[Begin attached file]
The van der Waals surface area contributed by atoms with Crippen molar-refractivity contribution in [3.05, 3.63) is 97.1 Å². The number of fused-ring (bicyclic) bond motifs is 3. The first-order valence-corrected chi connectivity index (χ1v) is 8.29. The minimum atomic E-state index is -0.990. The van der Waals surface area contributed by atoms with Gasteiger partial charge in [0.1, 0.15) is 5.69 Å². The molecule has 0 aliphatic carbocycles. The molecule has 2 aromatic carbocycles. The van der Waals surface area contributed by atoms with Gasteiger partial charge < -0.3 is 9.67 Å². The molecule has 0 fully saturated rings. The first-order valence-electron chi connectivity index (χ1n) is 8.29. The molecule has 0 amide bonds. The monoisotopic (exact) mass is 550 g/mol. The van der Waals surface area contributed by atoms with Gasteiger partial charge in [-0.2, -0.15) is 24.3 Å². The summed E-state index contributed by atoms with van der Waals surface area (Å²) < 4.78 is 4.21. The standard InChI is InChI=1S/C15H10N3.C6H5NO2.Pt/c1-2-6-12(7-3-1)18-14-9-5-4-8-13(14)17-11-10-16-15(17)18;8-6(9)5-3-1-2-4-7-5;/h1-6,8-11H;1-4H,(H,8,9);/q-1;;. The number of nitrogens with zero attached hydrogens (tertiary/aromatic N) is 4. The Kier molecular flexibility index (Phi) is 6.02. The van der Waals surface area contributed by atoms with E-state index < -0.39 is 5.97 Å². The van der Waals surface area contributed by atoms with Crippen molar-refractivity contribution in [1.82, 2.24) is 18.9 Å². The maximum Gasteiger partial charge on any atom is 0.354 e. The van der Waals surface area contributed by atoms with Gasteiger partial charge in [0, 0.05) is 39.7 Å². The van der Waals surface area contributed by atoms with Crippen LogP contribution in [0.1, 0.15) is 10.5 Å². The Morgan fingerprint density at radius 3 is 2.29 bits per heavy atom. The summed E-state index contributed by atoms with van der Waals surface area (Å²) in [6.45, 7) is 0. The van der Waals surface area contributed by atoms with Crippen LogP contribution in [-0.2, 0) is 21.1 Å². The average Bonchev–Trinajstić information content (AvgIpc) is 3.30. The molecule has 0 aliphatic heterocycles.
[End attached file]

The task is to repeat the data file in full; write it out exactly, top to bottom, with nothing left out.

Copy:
The van der Waals surface area contributed by atoms with Crippen molar-refractivity contribution in [3.05, 3.63) is 97.1 Å². The number of fused-ring (bicyclic) bond motifs is 3. The first-order valence-corrected chi connectivity index (χ1v) is 8.29. The minimum atomic E-state index is -0.990. The van der Waals surface area contributed by atoms with Gasteiger partial charge in [0.1, 0.15) is 5.69 Å². The molecule has 0 aliphatic carbocycles. The molecule has 2 aromatic carbocycles. The van der Waals surface area contributed by atoms with Gasteiger partial charge < -0.3 is 9.67 Å². The molecule has 0 fully saturated rings. The first-order valence-electron chi connectivity index (χ1n) is 8.29. The molecule has 0 amide bonds. The monoisotopic (exact) mass is 550 g/mol. The van der Waals surface area contributed by atoms with Gasteiger partial charge in [-0.2, -0.15) is 24.3 Å². The summed E-state index contributed by atoms with van der Waals surface area (Å²) < 4.78 is 4.21. The standard InChI is InChI=1S/C15H10N3.C6H5NO2.Pt/c1-2-6-12(7-3-1)18-14-9-5-4-8-13(14)17-11-10-16-15(17)18;8-6(9)5-3-1-2-4-7-5;/h1-6,8-11H;1-4H,(H,8,9);/q-1;;. The number of nitrogens with zero attached hydrogens (tertiary/aromatic N) is 4. The Kier molecular flexibility index (Phi) is 6.02. The van der Waals surface area contributed by atoms with E-state index < -0.39 is 5.97 Å². The van der Waals surface area contributed by atoms with Crippen molar-refractivity contribution in [1.82, 2.24) is 18.9 Å². The maximum Gasteiger partial charge on any atom is 0.354 e. The van der Waals surface area contributed by atoms with Gasteiger partial charge in [0, 0.05) is 39.7 Å². The van der Waals surface area contributed by atoms with Crippen LogP contribution in [0.1, 0.15) is 10.5 Å². The Morgan fingerprint density at radius 3 is 2.29 bits per heavy atom. The summed E-state index contributed by atoms with van der Waals surface area (Å²) in [6.45, 7) is 0. The van der Waals surface area contributed by atoms with Crippen LogP contribution in [-0.2, 0) is 21.1 Å². The average Bonchev–Trinajstić information content (AvgIpc) is 3.30. The molecule has 0 aliphatic heterocycles.